Also, There is a difference between a new relationship highlighting problems in the existing relationship and the new relationship replacing the old in certain ways. For instance, if the two of you used to do a lot together, but everything had dwindled before this new relationship began, the new relationship is highlighting the gaps that already existed. If you and your husband did a lot together right up until the new relationship came along, and now you barely do a thing together, that is a type of replacement. So, is your husband filling the gap that already existed, or is he creating a gap by shifting his attention suddenly?

Of course, these aren't the only two options! It is entirely possible to balance two or more loves - and to want to! You say that you want him to *want* to spend time with you, not to simply 'try'. Have you told him that?

The final thing, of course, as cliched as it is, is that love comes from within you. If you strive to become a person you are extremely proud of and if you keep achieving things in your own life, this boosts your confidence. Not only does this make you more secure, but it also makes you more attractive to others. All kinds of things can be done to achieve this - working out, excelling at a hobby, learning a new language, finding new friends or even other lovers.
__________________

Me: (30f) open poly
GF: (40f) My long-term, long-distance partner

Metamours:
Hubby (37m): GF's husband
Garcon (26m): GF's submissive/third partner



“Peace comes from within. Do not seek it without." ~ Buddha
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  #12  
Old 05-17-2014, 02:12 AM
GreenAcres GreenAcres is offline
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Join Date: Sep 2013
Location: Virginia
Posts: 364
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I agree with all of this--if the OP was actually on-board with being in a poly relationship, all the advice on the thread would be fantastic. She's clearly not, though, which means none of this is likely to work (the though last paragraph by sparklepop says something I was trying to say, and i think it applies regardless).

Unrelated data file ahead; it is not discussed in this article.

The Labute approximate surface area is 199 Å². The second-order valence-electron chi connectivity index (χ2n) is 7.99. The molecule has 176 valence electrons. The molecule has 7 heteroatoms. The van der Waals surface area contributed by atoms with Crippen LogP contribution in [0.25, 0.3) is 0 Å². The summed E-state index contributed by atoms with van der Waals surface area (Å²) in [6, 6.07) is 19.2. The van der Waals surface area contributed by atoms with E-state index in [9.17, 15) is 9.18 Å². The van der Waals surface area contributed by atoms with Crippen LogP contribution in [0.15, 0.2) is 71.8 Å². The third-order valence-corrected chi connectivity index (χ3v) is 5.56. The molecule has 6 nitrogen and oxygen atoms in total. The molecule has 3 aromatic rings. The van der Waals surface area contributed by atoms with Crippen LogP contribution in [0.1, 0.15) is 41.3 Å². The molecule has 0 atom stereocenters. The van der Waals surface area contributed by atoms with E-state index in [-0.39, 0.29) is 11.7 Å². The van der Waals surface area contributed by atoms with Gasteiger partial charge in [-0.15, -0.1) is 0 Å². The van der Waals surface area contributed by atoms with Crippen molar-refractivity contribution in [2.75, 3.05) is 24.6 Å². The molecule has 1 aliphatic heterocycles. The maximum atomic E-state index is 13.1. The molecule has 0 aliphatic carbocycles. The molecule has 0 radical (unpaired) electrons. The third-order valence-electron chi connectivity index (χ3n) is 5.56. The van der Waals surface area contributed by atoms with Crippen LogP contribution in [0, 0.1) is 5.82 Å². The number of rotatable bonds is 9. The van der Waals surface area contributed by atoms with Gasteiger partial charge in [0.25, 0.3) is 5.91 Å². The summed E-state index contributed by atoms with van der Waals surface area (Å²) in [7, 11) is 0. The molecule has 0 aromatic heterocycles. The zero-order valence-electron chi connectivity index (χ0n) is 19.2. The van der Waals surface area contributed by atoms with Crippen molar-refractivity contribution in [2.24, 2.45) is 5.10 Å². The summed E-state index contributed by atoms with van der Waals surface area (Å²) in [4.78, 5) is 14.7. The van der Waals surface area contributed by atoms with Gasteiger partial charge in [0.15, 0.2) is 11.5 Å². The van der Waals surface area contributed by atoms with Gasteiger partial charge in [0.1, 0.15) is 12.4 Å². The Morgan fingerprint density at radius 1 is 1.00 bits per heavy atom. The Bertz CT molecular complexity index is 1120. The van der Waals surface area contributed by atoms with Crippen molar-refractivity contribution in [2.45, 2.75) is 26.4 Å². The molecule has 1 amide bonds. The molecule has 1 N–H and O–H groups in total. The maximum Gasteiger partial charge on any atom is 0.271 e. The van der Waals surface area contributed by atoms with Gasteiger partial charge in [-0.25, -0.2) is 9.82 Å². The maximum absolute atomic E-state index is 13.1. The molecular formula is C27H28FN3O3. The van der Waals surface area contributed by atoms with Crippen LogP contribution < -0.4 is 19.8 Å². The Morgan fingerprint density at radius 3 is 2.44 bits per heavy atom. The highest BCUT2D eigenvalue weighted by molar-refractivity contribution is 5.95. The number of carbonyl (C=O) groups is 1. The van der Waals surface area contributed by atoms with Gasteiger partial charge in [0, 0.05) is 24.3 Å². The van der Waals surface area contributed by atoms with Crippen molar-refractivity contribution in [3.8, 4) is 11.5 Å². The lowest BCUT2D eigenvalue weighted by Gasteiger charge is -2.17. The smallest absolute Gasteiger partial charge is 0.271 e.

I look at poly like I look at sexuality (LGBTQ). In all but rare cases, it's just who you are. I've met very few happy people who were "persuaded" into poly when they felt pretty strongly they didn't want it, which is the impression the OP is definitely giving (and, there's nothing wrong with that), regardless of how good they were at communication, introspection, etc.

Quote:
Originally Posted by sparklepop View Post
Hi Hope,

I really feel for you in this situation. How much dating time was had before you all moved in together a month ago? Was there any time at all to get used to this? I'm not seeing a childish temper tantrum at all.

It took over a year for my girlfriend's husband to be on board with us all living together, and almost 3 years for him to be completely happy and at ease with it. We also had a string of trial runs, where I stayed with them for varying periods of time. If I'd have moved in straight away under the expectation that it would be permanent, I'm quite sure we would have broken up by now. Have you had any sort of trial at all?

You need to make your voice heard. Poly isn't about controlling others, but it is about recognising your own boundaries and putting them out there. There is nothing wrong with not being able to deal with something - you feel what you feel and want what you want. People will only treat you as you let them treat you. If you are unhappy but there is never any threat of you leaving, no matter how little effort your husband puts in (or wants to put in), what position does that leave you in? It leaves you stuck, and it enables his behaviour. Why would he change something when he can have everything as it is? How can he even know how far the situation is pushing you if you remain in the situation?